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Type: Artigo
Title: Rainfall interception and plant community in young forest restorations
Author: Gardon, Fernando Ravanini
de Toledo, Renato Miazaki
Brentan, Bruno Melo
dos Santos, Rozely Ferreira
Abstract: The conversion of tropical forests to human land-use threatens biodiversity conservation and the delivery of many ecosystem services, especially water-related ecosystem services. In these landscapes, many investments have been made to restore native forests and recover hydrological processes lost by deforestation. Rainfall interception is a key hydrological process for water-related ecosystem services' maintenance, which plays an important role in runoff, infiltration, erosion control, and flood regulation. We evaluated rainfall interception over a 1-year period in eight restoration sites within the Brazilian Atlantic Forest. We used the interception function as an indicator of water dynamics recovery in actively restored forests. Monthly rainfall interception was measured by 80 interceptometers distributed within the sites (10/site), and 24 pluviometers were installed in open fields (3/site) close to the restoration sites to collect total precipitation (P) incidents over the sites. We also measured plant community attributes involved in the interception process (density, basal area, tree species richness, and the ratio of deciduous plants). The average rainfall interception reached 21.4 +/- 3.9%, but a significant variability was observed among sites. Results showed that 65% of the monthly interception collected is below 30 mm.month(-1). Basal area and species richness were forest attributes positively correlated to each other and the most important in the interception process. The results show that actively restored forests can reestablish rainfall interception rates similar to those of mature tropical forests in the short term (10 years). In addition, more time or complementary interventions are needed for plant communities to reach expected attributes' values. Self-organized maps analysis showed a negative relationship between interception and the proportion of deciduous plant individuals. We present information to support land-use policy decisions, as the results revealed insights regarding the effects on the water cycle that may result from increasing forest cover. We argue that restoring ecosystem services should be the main goal of restoration programs and determining if hydrological processes are being effectively recovered by restoration actions is crucial for achieving water sustainability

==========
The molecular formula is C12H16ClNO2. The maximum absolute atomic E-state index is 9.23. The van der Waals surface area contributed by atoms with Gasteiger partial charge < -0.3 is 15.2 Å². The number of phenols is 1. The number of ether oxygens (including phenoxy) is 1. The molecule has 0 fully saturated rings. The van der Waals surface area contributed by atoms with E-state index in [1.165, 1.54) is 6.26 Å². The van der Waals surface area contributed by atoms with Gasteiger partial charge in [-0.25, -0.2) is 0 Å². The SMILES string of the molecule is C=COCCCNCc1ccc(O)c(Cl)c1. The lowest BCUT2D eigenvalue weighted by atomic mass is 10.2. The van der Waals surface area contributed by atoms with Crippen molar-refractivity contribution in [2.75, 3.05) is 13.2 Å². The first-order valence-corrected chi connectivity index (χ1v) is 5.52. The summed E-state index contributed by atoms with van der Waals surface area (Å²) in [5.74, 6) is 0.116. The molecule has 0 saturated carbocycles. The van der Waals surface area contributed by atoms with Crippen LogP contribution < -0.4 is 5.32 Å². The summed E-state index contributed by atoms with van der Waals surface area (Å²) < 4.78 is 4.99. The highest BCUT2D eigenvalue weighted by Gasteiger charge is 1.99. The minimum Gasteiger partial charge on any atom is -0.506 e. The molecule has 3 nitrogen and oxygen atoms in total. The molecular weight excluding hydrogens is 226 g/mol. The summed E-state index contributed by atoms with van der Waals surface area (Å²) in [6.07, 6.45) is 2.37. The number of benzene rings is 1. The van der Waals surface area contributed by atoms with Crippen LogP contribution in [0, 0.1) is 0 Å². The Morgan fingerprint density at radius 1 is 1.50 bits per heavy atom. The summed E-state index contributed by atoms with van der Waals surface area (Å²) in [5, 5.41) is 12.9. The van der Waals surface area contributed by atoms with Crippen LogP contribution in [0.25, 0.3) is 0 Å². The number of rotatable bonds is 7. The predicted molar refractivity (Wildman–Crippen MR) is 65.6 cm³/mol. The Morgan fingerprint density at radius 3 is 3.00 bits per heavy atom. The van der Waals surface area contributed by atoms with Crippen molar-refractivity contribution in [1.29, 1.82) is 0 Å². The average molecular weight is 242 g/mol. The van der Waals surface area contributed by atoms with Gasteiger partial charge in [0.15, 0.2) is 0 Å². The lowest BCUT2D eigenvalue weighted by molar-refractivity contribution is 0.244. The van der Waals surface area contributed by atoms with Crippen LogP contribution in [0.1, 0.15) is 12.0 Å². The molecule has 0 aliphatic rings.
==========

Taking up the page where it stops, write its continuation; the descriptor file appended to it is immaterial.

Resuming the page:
Subject: Restauração florestal
Biodiversidade - Conservação
Country: Países Baixos
Editor: Elsevier
Rights: Aberto
Identifier DOI: 10.1016/j.ecolind.2019.105779
Date Issue: 2020
Appears in Collections:FEC - Artigos e Outros Documentos

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